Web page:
Farm Progress

Aerial data could help almond growers make more effective in-season water management decisions to maximize crop yields.

December 8, 2016

1 Min Read
AeroVironment and Fresno State will collect highly-detailed photogrammetric and multispectral imagery, such as this NDVI image of an almond orchard, to analyze water use while developing smarter insights from the data.

A year-long field research effort has been launched to gather images and analytics from an unmanned aerial vehicle (UAV), or drone, to detect varying levels of water stress in almond orchards. The data could help almond growers make more effective in-season water management decisions.

The joint endeavor includes AeroVironment, Inc., with experience in commercial and military unmanned aircraft systems, and plant specialists at California State University, Fresno (Fresno State).

AeroVironment’s Jon Self says, “We look forward to developing a reliable and effective means of correlating multispectral data with almond tree hydration data to provide growers with better insight so they can proceed with certainty.”

Almonds are California’s second largest agricultural commodity, behind dairy, with an estimated value of $5.33 billion (2015 figure). Almonds are planted on about 14 percent of California’s irrigated agricultural land, AeroVironment said in a news release quoting data from the Almond Board of California.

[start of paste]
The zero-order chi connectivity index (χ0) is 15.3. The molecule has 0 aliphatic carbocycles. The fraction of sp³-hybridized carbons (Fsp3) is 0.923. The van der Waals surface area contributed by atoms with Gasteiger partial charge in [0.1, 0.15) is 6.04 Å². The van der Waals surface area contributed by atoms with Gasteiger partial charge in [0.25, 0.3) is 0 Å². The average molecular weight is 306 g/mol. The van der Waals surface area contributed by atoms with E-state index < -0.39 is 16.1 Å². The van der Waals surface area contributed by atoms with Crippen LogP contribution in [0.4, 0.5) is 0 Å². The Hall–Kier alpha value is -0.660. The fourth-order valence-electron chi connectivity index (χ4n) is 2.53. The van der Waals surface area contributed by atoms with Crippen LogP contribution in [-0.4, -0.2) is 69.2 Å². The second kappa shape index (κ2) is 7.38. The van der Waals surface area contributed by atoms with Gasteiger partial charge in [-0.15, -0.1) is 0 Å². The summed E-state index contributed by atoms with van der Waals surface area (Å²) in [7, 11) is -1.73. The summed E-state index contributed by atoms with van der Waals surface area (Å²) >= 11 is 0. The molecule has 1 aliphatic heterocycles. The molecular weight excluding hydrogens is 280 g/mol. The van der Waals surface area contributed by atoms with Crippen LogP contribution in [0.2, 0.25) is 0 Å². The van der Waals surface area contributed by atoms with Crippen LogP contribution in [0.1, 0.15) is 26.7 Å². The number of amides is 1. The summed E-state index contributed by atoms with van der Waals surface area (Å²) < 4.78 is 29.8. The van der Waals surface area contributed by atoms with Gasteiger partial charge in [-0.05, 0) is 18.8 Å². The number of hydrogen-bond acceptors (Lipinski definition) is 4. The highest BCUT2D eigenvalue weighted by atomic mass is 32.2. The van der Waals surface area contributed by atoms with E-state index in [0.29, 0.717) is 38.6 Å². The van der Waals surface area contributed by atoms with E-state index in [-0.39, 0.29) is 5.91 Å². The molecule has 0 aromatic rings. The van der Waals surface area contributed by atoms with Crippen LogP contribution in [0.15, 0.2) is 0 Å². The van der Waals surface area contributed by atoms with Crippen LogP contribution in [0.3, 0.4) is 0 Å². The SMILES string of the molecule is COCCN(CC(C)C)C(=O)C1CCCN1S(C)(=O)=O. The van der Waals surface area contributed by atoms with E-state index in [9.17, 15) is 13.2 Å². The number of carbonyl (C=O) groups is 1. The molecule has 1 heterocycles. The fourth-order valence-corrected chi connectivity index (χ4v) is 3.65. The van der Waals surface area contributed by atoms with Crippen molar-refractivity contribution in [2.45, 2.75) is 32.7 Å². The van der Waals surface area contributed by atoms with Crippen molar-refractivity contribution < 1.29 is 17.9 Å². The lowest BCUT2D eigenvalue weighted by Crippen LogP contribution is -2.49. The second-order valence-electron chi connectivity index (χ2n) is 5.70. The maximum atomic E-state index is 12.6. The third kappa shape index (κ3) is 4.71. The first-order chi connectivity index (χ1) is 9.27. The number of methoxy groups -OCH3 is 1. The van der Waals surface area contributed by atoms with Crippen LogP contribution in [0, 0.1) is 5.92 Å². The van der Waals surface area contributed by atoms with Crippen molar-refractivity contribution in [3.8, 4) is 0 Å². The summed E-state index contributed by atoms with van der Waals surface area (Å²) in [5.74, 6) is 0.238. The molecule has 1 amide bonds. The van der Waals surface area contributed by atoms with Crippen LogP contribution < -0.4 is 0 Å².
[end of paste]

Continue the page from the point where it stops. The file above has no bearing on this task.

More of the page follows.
The UAV technology company says almond producers continue to examine advanced technologies to push the envelope on water use efficiency to serve as positive stewards of the limited resource.

AeroVironment will fly its Puma UAV and capture data and aerial images with a 24 megapixel photogrammetric camera and 6-channel multispectral sensor over Fresno State orchards.

The company’s cloud-based analytics platform, DSS, will process and analyze data to compare with ground measurements. The team will use linear and non-linear geospatial data algorithms for statistical correlation and predictability validated by ground-level hydration data.

The hydration levels of almond trees will be closely measured, along with environmental and crop conditions using soil and plant sensors.

In the end, the technology could help almond growers make better decisions on the precise amount of water needed to gain optimal yield.

The project starts this month with results expected in September 2017.

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